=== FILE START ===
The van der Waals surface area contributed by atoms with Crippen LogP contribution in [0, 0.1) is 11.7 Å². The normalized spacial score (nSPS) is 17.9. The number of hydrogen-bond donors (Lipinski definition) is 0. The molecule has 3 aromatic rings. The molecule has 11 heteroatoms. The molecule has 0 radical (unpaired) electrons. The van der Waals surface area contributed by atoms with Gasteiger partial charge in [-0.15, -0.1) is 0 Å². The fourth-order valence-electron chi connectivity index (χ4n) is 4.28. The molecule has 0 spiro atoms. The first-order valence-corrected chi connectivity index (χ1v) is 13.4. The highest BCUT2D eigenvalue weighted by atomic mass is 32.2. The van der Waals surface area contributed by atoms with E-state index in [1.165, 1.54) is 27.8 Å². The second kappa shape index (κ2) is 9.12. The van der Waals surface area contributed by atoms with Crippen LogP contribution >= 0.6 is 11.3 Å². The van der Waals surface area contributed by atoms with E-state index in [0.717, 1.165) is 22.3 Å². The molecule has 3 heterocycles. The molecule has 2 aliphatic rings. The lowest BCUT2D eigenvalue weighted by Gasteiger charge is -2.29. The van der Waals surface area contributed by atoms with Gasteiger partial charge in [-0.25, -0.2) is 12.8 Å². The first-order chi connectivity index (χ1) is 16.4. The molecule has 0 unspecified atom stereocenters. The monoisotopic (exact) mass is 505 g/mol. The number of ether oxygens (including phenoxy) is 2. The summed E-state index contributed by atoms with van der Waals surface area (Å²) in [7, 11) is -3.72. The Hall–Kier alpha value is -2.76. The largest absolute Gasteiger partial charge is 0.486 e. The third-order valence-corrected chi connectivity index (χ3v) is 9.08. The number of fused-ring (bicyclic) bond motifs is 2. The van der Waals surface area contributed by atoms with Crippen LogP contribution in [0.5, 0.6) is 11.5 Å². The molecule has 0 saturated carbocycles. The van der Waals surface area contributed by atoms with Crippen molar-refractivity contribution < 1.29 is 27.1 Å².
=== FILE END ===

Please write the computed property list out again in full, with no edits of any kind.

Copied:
The van der Waals surface area contributed by atoms with Crippen LogP contribution in [0, 0.1) is 11.7 Å². The normalized spacial score (nSPS) is 17.9. The number of hydrogen-bond donors (Lipinski definition) is 0. The molecule has 3 aromatic rings. The molecule has 11 heteroatoms. The molecule has 0 radical (unpaired) electrons. The van der Waals surface area contributed by atoms with Gasteiger partial charge in [-0.15, -0.1) is 0 Å². The fourth-order valence-electron chi connectivity index (χ4n) is 4.28. The molecule has 0 spiro atoms. The first-order valence-corrected chi connectivity index (χ1v) is 13.4. The highest BCUT2D eigenvalue weighted by atomic mass is 32.2. The van der Waals surface area contributed by atoms with E-state index in [1.165, 1.54) is 27.8 Å². The second kappa shape index (κ2) is 9.12. The van der Waals surface area contributed by atoms with Crippen LogP contribution >= 0.6 is 11.3 Å². The van der Waals surface area contributed by atoms with E-state index in [0.717, 1.165) is 22.3 Å². The molecule has 3 heterocycles. The molecule has 2 aliphatic rings. The lowest BCUT2D eigenvalue weighted by Gasteiger charge is -2.29. The van der Waals surface area contributed by atoms with Gasteiger partial charge in [-0.25, -0.2) is 12.8 Å². The first-order chi connectivity index (χ1) is 16.4. The molecule has 0 unspecified atom stereocenters. The monoisotopic (exact) mass is 505 g/mol. The number of ether oxygens (including phenoxy) is 2. The summed E-state index contributed by atoms with van der Waals surface area (Å²) in [7, 11) is -3.72. The Hall–Kier alpha value is -2.76. The largest absolute Gasteiger partial charge is 0.486 e. The third-order valence-corrected chi connectivity index (χ3v) is 9.08. The number of fused-ring (bicyclic) bond motifs is 2. The van der Waals surface area contributed by atoms with Crippen LogP contribution in [0.5, 0.6) is 11.5 Å². The molecule has 0 saturated carbocycles. The van der Waals surface area contributed by atoms with Crippen molar-refractivity contribution < 1.29 is 27.1 Å².